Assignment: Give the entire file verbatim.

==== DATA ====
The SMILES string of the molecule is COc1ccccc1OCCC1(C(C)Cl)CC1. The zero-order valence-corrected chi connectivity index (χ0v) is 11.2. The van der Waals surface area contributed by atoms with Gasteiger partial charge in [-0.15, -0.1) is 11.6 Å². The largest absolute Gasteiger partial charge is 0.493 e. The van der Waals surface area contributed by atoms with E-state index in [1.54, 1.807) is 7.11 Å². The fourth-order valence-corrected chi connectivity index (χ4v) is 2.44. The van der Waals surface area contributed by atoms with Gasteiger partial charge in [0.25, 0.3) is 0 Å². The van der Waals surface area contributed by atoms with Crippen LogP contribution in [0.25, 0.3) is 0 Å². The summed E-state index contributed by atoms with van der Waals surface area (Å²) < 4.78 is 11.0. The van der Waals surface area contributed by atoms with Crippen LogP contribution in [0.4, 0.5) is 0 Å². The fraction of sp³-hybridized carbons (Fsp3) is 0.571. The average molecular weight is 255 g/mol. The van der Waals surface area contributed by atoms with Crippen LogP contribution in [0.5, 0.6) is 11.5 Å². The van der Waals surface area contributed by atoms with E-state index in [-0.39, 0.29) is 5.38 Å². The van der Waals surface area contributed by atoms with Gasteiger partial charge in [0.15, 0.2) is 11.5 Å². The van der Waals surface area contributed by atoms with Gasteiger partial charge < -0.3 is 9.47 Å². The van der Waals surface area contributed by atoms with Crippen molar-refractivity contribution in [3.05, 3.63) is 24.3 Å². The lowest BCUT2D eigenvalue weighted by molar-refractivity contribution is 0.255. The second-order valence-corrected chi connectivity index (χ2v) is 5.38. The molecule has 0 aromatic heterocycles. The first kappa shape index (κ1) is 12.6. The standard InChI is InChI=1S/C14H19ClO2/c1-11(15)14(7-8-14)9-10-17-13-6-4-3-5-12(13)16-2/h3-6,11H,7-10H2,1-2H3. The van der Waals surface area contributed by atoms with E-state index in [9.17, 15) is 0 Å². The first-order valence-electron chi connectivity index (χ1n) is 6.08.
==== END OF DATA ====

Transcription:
The SMILES string of the molecule is COc1ccccc1OCCC1(C(C)Cl)CC1. The zero-order valence-corrected chi connectivity index (χ0v) is 11.2. The van der Waals surface area contributed by atoms with Gasteiger partial charge in [-0.15, -0.1) is 11.6 Å². The largest absolute Gasteiger partial charge is 0.493 e. The van der Waals surface area contributed by atoms with E-state index in [1.54, 1.807) is 7.11 Å². The fourth-order valence-corrected chi connectivity index (χ4v) is 2.44. The van der Waals surface area contributed by atoms with Gasteiger partial charge in [0.25, 0.3) is 0 Å². The van der Waals surface area contributed by atoms with Crippen LogP contribution in [0.25, 0.3) is 0 Å². The summed E-state index contributed by atoms with van der Waals surface area (Å²) < 4.78 is 11.0. The van der Waals surface area contributed by atoms with Crippen LogP contribution in [0.4, 0.5) is 0 Å². The fraction of sp³-hybridized carbons (Fsp3) is 0.571. The average molecular weight is 255 g/mol. The van der Waals surface area contributed by atoms with Crippen LogP contribution in [0.5, 0.6) is 11.5 Å². The van der Waals surface area contributed by atoms with E-state index in [-0.39, 0.29) is 5.38 Å². The van der Waals surface area contributed by atoms with Gasteiger partial charge in [0.15, 0.2) is 11.5 Å². The van der Waals surface area contributed by atoms with Gasteiger partial charge < -0.3 is 9.47 Å². The van der Waals surface area contributed by atoms with Crippen molar-refractivity contribution in [3.05, 3.63) is 24.3 Å². The lowest BCUT2D eigenvalue weighted by molar-refractivity contribution is 0.255. The second-order valence-corrected chi connectivity index (χ2v) is 5.38. The molecule has 0 aromatic heterocycles. The first kappa shape index (κ1) is 12.6. The standard InChI is InChI=1S/C14H19ClO2/c1-11(15)14(7-8-14)9-10-17-13-6-4-3-5-12(13)16-2/h3-6,11H,7-10H2,1-2H3. The van der Waals surface area contributed by atoms with E-state index in [9.17, 15) is 0 Å². The first-order valence-electron chi connectivity index (χ1n) is 6.08.